Figure 4(a) depicts the amplitude of the transmission coefficient of the waveguide mode, , for a long cavity ( m, m and m), as shown in Fig. 2(a). Within the frequency range of interest (), the components of , i.e., are mainly due to the first five eigen-modes () of the open cavity. Figure 4(b) shows that are also characterized by their resonance peaks. The comparison between Fig. 3(d) and Fig. 4(g) suggests that the local extrema in of the long cavity are also due to the superposition of eigenmodes. For example, at , the maximum of is not caused by the resonance peak of alone, while and also have non-negligible contributions to the transmission coefficient. However, the latter two terms cancelled each other leaving the (1,0) eigenmode of the cavity as the sole contributor to at frequencies around . A similar analysis can be made for the other peaks, except for the first one at , which is a case of resonance transmission (to be discussed in Sec. 3.3). The dips in , on the other hand, are due to the destructive interference of the eigenmodes.



Figure 4: The spectra and physical quantities related to the transmission coefficient for a long chamber: (a) the amplitude of transmission coefficient , (b) and (c) the amplitude and phase (rad) of five components of .

3.2 Fano resonance

The eigenmodes responsible for the transmission coefficients in Figs. 3 and 4 have relatively large imaginary parts. The open cavity also has another type of eigenmodes, known as quasi-trapped modes, whose eigenvalues have very small imaginary part and hence result in very narrow resonance peaks. Although the involvement of quasi-trapped modes in producing the sharp asymmetric Fano resonance is well known hein2010fano ; hein2012trapped ; xiong2016fano , the theoretical analysis in Sec. 2. will be used to explain how these quasi-trapped modes are involved in producing the Fano resonances.

Consider again the short cavity with parameters of m, m, m, and m. For this case the quasi-trapped modes emerge as an offset is introduced to make the cavity asymmetric about the central axis hein2012trapped . Figure 5(a) presents the amplitude of versus . Compared with Fig. 3(a) , it is found that extra peaks and dips emerge around and in Fig 5(a), showing typical Fano resonances. To explain the formation of the Fano resonances, the contribution to of each individual mode is plotted in Fig. 5(b). Due to the broken transversal symmetry, the original fully localized modes (0,1) and (0,3) modes become quasi trapped modes with and , now participate in the coupling with the waveguide waves. As shown in Figs 5(b) and (c), that and now have very small imaginary parts. In Fig. 5(b), and display sharp resonance behaviors; the corresponding sharp phase changes are also observed in Fig. 5(c) at the peak frequencies.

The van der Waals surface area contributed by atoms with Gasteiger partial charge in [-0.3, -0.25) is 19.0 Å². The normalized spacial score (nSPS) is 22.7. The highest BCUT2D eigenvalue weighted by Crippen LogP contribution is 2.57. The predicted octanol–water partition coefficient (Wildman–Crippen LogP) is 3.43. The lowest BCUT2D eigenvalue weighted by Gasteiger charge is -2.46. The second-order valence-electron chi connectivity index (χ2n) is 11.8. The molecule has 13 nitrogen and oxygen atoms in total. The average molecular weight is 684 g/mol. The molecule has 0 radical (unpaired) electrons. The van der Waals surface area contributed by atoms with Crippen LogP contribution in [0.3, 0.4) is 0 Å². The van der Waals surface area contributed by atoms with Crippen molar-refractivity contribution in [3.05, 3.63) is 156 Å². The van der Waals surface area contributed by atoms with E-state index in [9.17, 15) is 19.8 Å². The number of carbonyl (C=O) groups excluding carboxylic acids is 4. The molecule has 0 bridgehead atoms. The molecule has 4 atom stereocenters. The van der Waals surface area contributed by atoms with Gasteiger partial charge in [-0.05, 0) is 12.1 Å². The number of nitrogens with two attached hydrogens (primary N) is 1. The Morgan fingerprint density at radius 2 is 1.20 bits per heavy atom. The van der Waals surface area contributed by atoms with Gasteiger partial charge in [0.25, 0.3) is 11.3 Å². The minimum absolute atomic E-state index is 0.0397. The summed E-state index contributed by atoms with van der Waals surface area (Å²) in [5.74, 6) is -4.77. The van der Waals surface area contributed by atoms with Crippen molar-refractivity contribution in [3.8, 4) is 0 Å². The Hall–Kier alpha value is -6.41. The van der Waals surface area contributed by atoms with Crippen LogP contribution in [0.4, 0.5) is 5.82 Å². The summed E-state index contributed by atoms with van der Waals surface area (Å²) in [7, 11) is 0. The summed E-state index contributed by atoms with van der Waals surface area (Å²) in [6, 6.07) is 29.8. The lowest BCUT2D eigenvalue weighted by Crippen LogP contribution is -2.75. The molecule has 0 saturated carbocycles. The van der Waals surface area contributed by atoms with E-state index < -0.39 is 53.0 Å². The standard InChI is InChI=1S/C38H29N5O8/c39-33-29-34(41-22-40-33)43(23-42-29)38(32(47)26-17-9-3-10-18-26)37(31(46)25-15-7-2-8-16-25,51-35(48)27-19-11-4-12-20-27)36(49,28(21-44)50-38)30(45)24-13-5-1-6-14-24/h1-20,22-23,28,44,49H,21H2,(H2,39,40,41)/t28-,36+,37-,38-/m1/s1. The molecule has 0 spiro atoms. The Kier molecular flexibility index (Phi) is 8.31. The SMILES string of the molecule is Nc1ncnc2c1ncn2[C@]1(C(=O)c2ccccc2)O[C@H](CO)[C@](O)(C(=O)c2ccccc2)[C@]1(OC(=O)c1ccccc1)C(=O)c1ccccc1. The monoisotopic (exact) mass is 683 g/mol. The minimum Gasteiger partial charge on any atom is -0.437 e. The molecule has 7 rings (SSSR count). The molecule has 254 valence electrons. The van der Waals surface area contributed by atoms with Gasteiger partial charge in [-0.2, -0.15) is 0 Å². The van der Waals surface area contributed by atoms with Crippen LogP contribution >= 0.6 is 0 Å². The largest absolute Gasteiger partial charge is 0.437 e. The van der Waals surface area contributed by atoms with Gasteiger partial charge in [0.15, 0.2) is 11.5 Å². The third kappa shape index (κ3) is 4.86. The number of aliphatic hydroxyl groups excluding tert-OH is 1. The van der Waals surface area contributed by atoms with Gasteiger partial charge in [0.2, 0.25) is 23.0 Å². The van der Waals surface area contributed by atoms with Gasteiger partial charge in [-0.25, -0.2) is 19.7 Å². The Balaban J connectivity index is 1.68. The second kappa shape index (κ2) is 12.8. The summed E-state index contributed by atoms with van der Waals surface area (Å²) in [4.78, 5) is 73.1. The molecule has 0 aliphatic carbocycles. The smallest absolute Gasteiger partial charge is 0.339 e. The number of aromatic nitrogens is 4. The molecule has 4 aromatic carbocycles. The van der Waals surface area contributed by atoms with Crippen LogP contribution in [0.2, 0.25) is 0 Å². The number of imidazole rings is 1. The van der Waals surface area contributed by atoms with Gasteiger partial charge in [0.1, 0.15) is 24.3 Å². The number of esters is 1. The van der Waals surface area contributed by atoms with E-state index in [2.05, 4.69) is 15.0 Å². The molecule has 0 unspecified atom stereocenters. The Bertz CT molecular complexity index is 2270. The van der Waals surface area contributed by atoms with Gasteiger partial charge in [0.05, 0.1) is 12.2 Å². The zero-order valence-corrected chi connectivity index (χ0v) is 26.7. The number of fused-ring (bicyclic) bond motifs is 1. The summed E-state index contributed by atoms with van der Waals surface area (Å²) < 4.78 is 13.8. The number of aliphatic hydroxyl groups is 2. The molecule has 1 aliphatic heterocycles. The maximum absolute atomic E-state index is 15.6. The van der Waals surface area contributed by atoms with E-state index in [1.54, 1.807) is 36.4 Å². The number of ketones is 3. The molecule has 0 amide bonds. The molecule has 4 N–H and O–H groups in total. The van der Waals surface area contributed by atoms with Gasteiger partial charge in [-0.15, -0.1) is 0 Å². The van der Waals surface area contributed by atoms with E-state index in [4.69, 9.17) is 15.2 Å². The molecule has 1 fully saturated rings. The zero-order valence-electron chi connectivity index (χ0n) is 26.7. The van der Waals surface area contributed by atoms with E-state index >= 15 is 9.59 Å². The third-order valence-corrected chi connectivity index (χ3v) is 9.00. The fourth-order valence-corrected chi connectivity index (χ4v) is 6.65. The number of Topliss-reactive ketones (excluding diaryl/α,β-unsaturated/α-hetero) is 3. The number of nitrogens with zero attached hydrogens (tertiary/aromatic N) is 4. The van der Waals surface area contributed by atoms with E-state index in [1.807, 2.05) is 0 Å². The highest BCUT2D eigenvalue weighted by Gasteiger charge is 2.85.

An interpretation of this phenomenon is straightforward following the wave superposition expression in Eq. (12). Taking the first Fano resonance ( ) as an example, in the vicinity of , the quasi-trapped mode (0,1) demonstrates a resonance response, and hence has a sharp phase change, while the responses of the other modes vary slowly in terms of amplitude and phase. Therefore, below and above the resonance frequency of , constructive and destructive interferences between and components of other eigenmodes give rise to a local maximum and minimum, respectively, of the . The contribution by non-resonance modes can be approximated by a complex constant. As a result, the Fano resonance can be characterized as the superposition of a resonantly excited eigenmode (here, ) and background non-resonance response , i.e.,

(15)

where in the third row, the numerator of the first term, originally expressed as in Eq. (12), is approximated by a constant , and in the denominator by a constant . The approximations are valid for the narrow bandwidth in which Fano resonance occurs, as the approximated terms vary slowly with frequency. The frequency-dependent can be taken as a constant , as is almost a constant within the frequency band.

On the other hand, it is well known that the standard Fano formula miroshnichenko2010fano in terms of sound power transmission, in the vicinity of can be written as:

(16)

where is the reduced resonance frequency, measures the asymmetry of the resonance shape, and is the normalization constant.

Figure 5: Spectra and physical quantities related to transmission coefficient for a transversally asymmetric short duct: (a) The amplitude of , (b) and (c) the amplitude and phase (rad) of , and (d) and (e) the real and imaginar parts of .

A way to verify Eq. (15) is to fit the to the actual sound power transmission curve to determine the value of and check if it agrees with by eigensolution (Eq. (9)) within the narrow band. It is shown in Fig. 6 the original and fitted curve of using Eq. (15) in Fig. 6., Excellent agreement is observed between the actual sound power transmission curve and the fitted curve using Eq. (15), while the fitted parameter is also very close to the frequency-dependent eigen-value at the resonance frequency for of the (0,1) eigenmode, as is shown in Table. 1. The results of curve fitting indicate that Eq. (15) indeed serves as a good description of the Fano resonance caused by the quasi trapped mode (0,1).